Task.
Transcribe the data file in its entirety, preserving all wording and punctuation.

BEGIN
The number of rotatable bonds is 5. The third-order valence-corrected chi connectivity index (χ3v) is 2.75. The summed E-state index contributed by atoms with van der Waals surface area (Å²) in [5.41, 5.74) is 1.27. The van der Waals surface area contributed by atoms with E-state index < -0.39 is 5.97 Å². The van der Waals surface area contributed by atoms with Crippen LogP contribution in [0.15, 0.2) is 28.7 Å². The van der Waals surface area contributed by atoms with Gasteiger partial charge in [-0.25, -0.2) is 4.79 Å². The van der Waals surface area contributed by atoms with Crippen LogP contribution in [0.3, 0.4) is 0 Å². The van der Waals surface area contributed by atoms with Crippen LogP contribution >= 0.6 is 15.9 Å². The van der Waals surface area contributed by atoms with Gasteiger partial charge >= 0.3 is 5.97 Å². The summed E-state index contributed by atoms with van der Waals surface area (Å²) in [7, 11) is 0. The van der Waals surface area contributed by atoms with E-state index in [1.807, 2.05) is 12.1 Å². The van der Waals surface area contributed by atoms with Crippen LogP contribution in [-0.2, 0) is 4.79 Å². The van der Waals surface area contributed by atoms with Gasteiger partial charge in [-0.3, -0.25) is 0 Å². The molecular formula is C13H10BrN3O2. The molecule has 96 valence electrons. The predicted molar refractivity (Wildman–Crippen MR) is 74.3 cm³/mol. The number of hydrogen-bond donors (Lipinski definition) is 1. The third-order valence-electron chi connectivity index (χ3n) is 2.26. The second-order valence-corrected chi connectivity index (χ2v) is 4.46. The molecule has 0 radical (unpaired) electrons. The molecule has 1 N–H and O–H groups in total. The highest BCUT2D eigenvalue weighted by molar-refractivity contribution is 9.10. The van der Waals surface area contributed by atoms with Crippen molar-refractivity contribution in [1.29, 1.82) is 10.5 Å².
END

The number of rotatable bonds is 5. The third-order valence-corrected chi connectivity index (χ3v) is 2.75. The summed E-state index contributed by atoms with van der Waals surface area (Å²) in [5.41, 5.74) is 1.27. The van der Waals surface area contributed by atoms with E-state index < -0.39 is 5.97 Å². The van der Waals surface area contributed by atoms with Crippen LogP contribution in [0.15, 0.2) is 28.7 Å². The van der Waals surface area contributed by atoms with Gasteiger partial charge in [-0.25, -0.2) is 4.79 Å². The van der Waals surface area contributed by atoms with Crippen LogP contribution in [0.3, 0.4) is 0 Å². The van der Waals surface area contributed by atoms with Crippen LogP contribution >= 0.6 is 15.9 Å². The van der Waals surface area contributed by atoms with Gasteiger partial charge >= 0.3 is 5.97 Å². The summed E-state index contributed by atoms with van der Waals surface area (Å²) in [7, 11) is 0. The van der Waals surface area contributed by atoms with E-state index in [1.807, 2.05) is 12.1 Å². The van der Waals surface area contributed by atoms with Crippen LogP contribution in [-0.2, 0) is 4.79 Å². The van der Waals surface area contributed by atoms with Gasteiger partial charge in [-0.3, -0.25) is 0 Å². The molecular formula is C13H10BrN3O2. The molecule has 96 valence electrons. The predicted molar refractivity (Wildman–Crippen MR) is 74.3 cm³/mol. The number of hydrogen-bond donors (Lipinski definition) is 1. The third-order valence-electron chi connectivity index (χ3n) is 2.26. The second-order valence-corrected chi connectivity index (χ2v) is 4.46. The molecule has 0 radical (unpaired) electrons. The molecule has 1 N–H and O–H groups in total. The highest BCUT2D eigenvalue weighted by molar-refractivity contribution is 9.10. The van der Waals surface area contributed by atoms with Crippen molar-refractivity contribution in [1.29, 1.82) is 10.5 Å².